Despite the fact that the Fringe Benefits Tax (FBT) is intended to capture benefits received by employees, it is levied on the employer. The employer will have no recourse for reimbursement unless your employment agreement allows for any FBT that becomes payable to be recouped from the employee. So, why should an employer file an FBT return if no FBT is due? For the simple reason that it establishes a three-year deadline for the ATO to begin audit activities.
In the absence of an FBT return, the ATO has the authority to conduct an audit of activities dating back as far as a business has had employees. Without evidence (e.g., signed declarations, logbooks, meal entertainment records, etc.) that FBT was NOT payable in each year, the ATO is likely to increase FBT liabilities, even if the employee who received the benefit no longer works for the company. As a result, the company will be unable to recoup any of its losses.
People will make mistakes when an employer believes they have done everything in accordance with the law. When an employee is given a car, the private use is calculated using the operating cost (logbook) method. Working out deemed depreciation each year is a part of using the logbook method, and many accountants overlook this or work it out incorrectly by relying on the depreciation claimed on the business' financial statements. This error can result in an FBT liability if the calculated employee contribution is insufficient to offset the taxable value of the vehicle.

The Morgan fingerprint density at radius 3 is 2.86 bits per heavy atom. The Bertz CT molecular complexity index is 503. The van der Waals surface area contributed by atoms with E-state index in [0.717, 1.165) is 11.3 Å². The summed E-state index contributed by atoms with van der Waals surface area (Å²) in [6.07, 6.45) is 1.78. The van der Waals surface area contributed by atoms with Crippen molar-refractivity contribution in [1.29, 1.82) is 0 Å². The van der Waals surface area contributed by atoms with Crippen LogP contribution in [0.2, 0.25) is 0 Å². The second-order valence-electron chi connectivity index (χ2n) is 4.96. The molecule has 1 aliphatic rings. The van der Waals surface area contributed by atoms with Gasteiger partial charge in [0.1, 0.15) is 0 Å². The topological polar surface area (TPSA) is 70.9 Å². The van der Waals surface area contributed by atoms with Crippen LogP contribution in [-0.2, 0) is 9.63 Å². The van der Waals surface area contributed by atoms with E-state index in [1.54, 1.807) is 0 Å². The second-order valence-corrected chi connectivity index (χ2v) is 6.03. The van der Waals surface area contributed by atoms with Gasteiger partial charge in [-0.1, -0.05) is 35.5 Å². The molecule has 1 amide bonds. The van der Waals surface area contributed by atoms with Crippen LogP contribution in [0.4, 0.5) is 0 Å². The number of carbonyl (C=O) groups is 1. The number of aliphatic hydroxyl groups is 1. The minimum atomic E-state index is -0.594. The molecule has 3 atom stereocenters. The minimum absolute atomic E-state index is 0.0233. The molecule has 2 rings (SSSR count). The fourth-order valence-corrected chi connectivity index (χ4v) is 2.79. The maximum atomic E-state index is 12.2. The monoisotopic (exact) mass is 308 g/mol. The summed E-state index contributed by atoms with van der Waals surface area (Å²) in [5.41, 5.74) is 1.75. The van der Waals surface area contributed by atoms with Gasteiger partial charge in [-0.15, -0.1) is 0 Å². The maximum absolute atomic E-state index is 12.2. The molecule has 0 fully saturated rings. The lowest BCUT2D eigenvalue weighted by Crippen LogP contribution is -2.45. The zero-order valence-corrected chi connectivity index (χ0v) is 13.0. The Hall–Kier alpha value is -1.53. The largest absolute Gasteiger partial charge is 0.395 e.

If an error like this is discovered, the ATO will most likely conduct a review of the entire time the car was owned by the business. If you file an FBT return, the ATO will only be able to audit you for three years.
Another common blunder is failing to keep track of which employees receive meal entertainment benefits. Because not all meal entertainment benefits are treated the same, keeping a register is essential.
If you have any enquiries, please feel free to contact us at Instant Tax Refunds. We will gladly assist you.